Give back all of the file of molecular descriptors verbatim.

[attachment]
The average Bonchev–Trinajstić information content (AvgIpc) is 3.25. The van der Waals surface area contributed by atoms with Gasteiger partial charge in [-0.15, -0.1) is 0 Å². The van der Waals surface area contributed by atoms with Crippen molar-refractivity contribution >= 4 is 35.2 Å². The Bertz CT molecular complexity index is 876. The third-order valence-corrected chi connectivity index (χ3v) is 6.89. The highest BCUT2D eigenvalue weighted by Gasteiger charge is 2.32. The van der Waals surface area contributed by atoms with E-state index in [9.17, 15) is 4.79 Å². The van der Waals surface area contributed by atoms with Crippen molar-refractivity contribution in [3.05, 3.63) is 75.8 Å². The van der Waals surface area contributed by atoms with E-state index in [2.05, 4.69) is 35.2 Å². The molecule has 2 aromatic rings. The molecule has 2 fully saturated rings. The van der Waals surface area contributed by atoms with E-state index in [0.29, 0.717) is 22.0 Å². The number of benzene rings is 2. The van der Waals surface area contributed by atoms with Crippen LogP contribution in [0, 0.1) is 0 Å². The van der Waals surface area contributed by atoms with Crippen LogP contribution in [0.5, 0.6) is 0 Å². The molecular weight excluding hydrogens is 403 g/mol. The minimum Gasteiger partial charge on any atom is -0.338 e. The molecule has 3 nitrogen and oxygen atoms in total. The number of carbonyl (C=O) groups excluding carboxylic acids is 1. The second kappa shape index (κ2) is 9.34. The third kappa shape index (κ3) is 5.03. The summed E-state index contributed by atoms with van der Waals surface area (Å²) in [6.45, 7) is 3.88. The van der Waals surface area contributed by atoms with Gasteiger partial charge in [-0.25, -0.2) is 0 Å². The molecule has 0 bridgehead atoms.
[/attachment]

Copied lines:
The average Bonchev–Trinajstić information content (AvgIpc) is 3.25. The van der Waals surface area contributed by atoms with Gasteiger partial charge in [-0.15, -0.1) is 0 Å². The van der Waals surface area contributed by atoms with Crippen molar-refractivity contribution >= 4 is 35.2 Å². The Bertz CT molecular complexity index is 876. The third-order valence-corrected chi connectivity index (χ3v) is 6.89. The highest BCUT2D eigenvalue weighted by Gasteiger charge is 2.32. The van der Waals surface area contributed by atoms with E-state index in [9.17, 15) is 4.79 Å². The van der Waals surface area contributed by atoms with Crippen molar-refractivity contribution in [3.05, 3.63) is 75.8 Å². The van der Waals surface area contributed by atoms with E-state index in [2.05, 4.69) is 35.2 Å². The molecule has 2 aromatic rings. The molecule has 2 fully saturated rings. The van der Waals surface area contributed by atoms with E-state index in [0.29, 0.717) is 22.0 Å². The number of benzene rings is 2. The van der Waals surface area contributed by atoms with Crippen LogP contribution in [0, 0.1) is 0 Å². The van der Waals surface area contributed by atoms with Crippen LogP contribution in [0.5, 0.6) is 0 Å². The molecular weight excluding hydrogens is 403 g/mol. The minimum Gasteiger partial charge on any atom is -0.338 e. The molecule has 3 nitrogen and oxygen atoms in total. The number of carbonyl (C=O) groups excluding carboxylic acids is 1. The second kappa shape index (κ2) is 9.34. The third kappa shape index (κ3) is 5.03. The summed E-state index contributed by atoms with van der Waals surface area (Å²) in [6.45, 7) is 3.88. The van der Waals surface area contributed by atoms with Gasteiger partial charge in [-0.25, -0.2) is 0 Å². The molecule has 0 bridgehead atoms.